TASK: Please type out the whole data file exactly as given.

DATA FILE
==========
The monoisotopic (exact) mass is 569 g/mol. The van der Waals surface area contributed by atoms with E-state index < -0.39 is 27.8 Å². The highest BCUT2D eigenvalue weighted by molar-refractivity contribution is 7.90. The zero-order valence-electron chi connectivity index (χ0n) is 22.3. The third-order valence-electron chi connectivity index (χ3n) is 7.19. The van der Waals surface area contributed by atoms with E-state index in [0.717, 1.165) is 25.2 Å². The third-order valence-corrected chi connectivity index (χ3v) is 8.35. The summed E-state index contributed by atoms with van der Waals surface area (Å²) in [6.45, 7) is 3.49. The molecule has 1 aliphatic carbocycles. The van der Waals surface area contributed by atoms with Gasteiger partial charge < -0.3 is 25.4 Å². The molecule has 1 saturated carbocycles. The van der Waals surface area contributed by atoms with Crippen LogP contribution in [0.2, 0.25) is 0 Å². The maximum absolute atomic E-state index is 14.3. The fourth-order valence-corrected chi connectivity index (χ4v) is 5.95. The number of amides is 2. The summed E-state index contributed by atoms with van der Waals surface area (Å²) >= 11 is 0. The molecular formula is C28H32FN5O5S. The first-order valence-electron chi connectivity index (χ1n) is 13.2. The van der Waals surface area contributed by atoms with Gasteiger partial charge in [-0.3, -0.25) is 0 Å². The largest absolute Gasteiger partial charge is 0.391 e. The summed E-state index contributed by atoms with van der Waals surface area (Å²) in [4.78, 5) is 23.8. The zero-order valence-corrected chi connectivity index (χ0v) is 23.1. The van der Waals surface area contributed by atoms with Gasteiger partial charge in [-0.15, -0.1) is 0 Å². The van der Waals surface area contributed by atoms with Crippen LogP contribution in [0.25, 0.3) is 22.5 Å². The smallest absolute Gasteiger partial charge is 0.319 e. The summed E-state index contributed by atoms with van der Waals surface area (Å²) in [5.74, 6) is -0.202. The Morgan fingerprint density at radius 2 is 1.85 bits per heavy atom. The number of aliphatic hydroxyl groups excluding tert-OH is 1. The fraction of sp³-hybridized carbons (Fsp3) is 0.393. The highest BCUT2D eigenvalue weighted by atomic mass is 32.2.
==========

The monoisotopic (exact) mass is 569 g/mol. The van der Waals surface area contributed by atoms with E-state index < -0.39 is 27.8 Å². The highest BCUT2D eigenvalue weighted by molar-refractivity contribution is 7.90. The zero-order valence-electron chi connectivity index (χ0n) is 22.3. The third-order valence-electron chi connectivity index (χ3n) is 7.19. The van der Waals surface area contributed by atoms with E-state index in [0.717, 1.165) is 25.2 Å². The third-order valence-corrected chi connectivity index (χ3v) is 8.35. The summed E-state index contributed by atoms with van der Waals surface area (Å²) in [6.45, 7) is 3.49. The molecule has 1 aliphatic carbocycles. The van der Waals surface area contributed by atoms with Gasteiger partial charge < -0.3 is 25.4 Å². The molecule has 1 saturated carbocycles. The van der Waals surface area contributed by atoms with Crippen LogP contribution in [0.2, 0.25) is 0 Å². The maximum absolute atomic E-state index is 14.3. The fourth-order valence-corrected chi connectivity index (χ4v) is 5.95. The number of amides is 2. The summed E-state index contributed by atoms with van der Waals surface area (Å²) >= 11 is 0. The molecular formula is C28H32FN5O5S. The first-order valence-electron chi connectivity index (χ1n) is 13.2. The van der Waals surface area contributed by atoms with Gasteiger partial charge in [-0.3, -0.25) is 0 Å². The largest absolute Gasteiger partial charge is 0.391 e. The summed E-state index contributed by atoms with van der Waals surface area (Å²) in [4.78, 5) is 23.8. The zero-order valence-corrected chi connectivity index (χ0v) is 23.1. The van der Waals surface area contributed by atoms with Gasteiger partial charge in [-0.15, -0.1) is 0 Å². The van der Waals surface area contributed by atoms with Crippen LogP contribution in [0.25, 0.3) is 22.5 Å². The smallest absolute Gasteiger partial charge is 0.319 e. The summed E-state index contributed by atoms with van der Waals surface area (Å²) in [5.74, 6) is -0.202. The Morgan fingerprint density at radius 2 is 1.85 bits per heavy atom. The number of aliphatic hydroxyl groups excluding tert-OH is 1. The fraction of sp³-hybridized carbons (Fsp3) is 0.393. The highest BCUT2D eigenvalue weighted by atomic mass is 32.2.